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NY J80994

April 25, 2003

MAR-2 RR:NC:1:118 J80994


Mr. Craig Shau
Emery Customs Brokers
6940 Engle Road - Suite A
Middleburg Heights, OH 44130


Dear Mr. Schau:

This is in response to your letter dated April 7, 2003, on behalf of your client Swagelok Co., requesting a country of origin marking ruling and classification for brass fittings from the Netherlands. Samples were submitted with your letter for review and will be returned to you as requested.

The products are threaded pipe/tube fittings made from forgings of brass and used in hydraulic or pneumatic industrial applications. They will be connecting tubing in various systems and will be imported in bulk shipment.

The applicable subheading for both threaded brass pipe/tube fittings will be 7412.20.0035, Harmonized Tariff Schedule of the United States (HTS), which provides for copper tubes or pipe fittings (for example couplings, elbows, sleeves): of copper alloys: other: of copper-zinc base alloys (brass): threaded: other. The rate of duty will be 3% ad valorem.

You state that the brass fittings are not currently marked with the country of origin. You ask if it is sufficient to mark the fittings with an ISO (2) digit country code (NL) to satisfy the country of origin requirements and indicate that it is not possible to forge the entire country name on these size fittings.

Section 304, Tariff Act of 1930, as amended (19 U.S.C. 1304), requires that every article of foreign origin imported into the U.S., unless excepted, shall be marked in a conspicuous place as legibly, indelibly, and permanently as the nature of the article will permit in such manner as to
indicate to an ultimate purchaser in the U.S. the English name of the country of origin of the article.

Part 134, Customs Regulations (19 C.F.R. Part 134), implements the country of origin marking requirements and exceptions of 19 U.S.C. 1304. As provided in section 134.41(b), Customs Regulations (19 C.F.R. §134.41(b)), the country of origin marking is considered conspicuous if the ultimate purchaser in the U.S. is able to find the marking easily and read it without strain. The primary purpose of the country of origin marking statute is to "mark the goods so that at the time of purchase the ultimate purchaser may, by knowing where the goods were produced, be able to buy or refuse to buy them, if such marking should influence his will." United States v. Friedlaender & Co., 27 CCPA 297, 302 C.A.D. 104 (1940). The "ultimate purchaser" is defined generally as the last person in the U.S. who will receive the article in the form in which it was imported.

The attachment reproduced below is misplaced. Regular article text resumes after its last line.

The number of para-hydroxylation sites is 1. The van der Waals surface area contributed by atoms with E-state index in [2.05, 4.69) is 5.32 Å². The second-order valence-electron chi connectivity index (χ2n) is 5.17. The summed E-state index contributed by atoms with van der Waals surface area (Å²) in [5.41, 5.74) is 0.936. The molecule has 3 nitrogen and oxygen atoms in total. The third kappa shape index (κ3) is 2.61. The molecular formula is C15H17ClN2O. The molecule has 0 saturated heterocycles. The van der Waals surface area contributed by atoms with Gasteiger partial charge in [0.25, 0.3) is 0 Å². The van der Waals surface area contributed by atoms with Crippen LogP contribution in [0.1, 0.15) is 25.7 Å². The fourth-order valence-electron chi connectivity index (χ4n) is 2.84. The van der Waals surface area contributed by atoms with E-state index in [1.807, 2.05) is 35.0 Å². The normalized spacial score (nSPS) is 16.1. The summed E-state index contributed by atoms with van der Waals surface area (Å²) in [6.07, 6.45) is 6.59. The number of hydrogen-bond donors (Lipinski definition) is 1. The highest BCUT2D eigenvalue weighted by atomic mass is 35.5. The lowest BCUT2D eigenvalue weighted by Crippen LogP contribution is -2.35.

19 C.F.R. §134.45(a) requires that the marking shall include the English name of the country origin unless other marking to indicate the English name of the country of origin is specifically authorized by the Commissioner of Customs. The regulation in the next subsection authorizes the use of abbreviations which unmistakably indicate the country of origin. 19 C.F.R. §134.45(b). Customs has recognized either "Netherlands" or "Holland" to be an acceptable country of origin marking. We find that "NL" is not an acceptable abbreviation for the Netherlands because it does not unmistakably indicate the country of origin to the ultimate purchaser. Accordingly, the products you intend to import must be marked either "Netherlands" or "Holland" to indicate to the ultimate purchaser their country of origin.

An article is excepted from marking under 19 U.S.C. 1304 (a)(3)(D) and section 134.32(d), Customs Regulations (19 CFR 134.32(d)), if the marking of a container of such article will reasonably indicate the origin of such article. Accordingly, if Customs is satisfied that the article will remain in its container until it reaches the ultimate purchaser and if the ultimate purchaser can tell the country of origin of the brass fitting by viewing the container in which it is packaged, the individual brass fitting would be excepted from marking under this provision. Marking the container in which the brass fitting is imported and sold to the ultimate purchaser in lieu of marking the article itself is an acceptable country of origin marking for the imported brass fitting provided the port director is satisfied that the article will remain in the marked container until it reaches the ultimate purchaser.

This ruling is being issued under the provisions of Part 177 of the Customs Regulations (19 CFR Part 177).

A copy of the ruling or the control number indicated above should be provided with the entry documents filed at the time this merchandise is imported. If you have any questions regarding the ruling, contact National Import Specialist Kathy Campanelli at 646-733-3021.


Robert B. Swierupski

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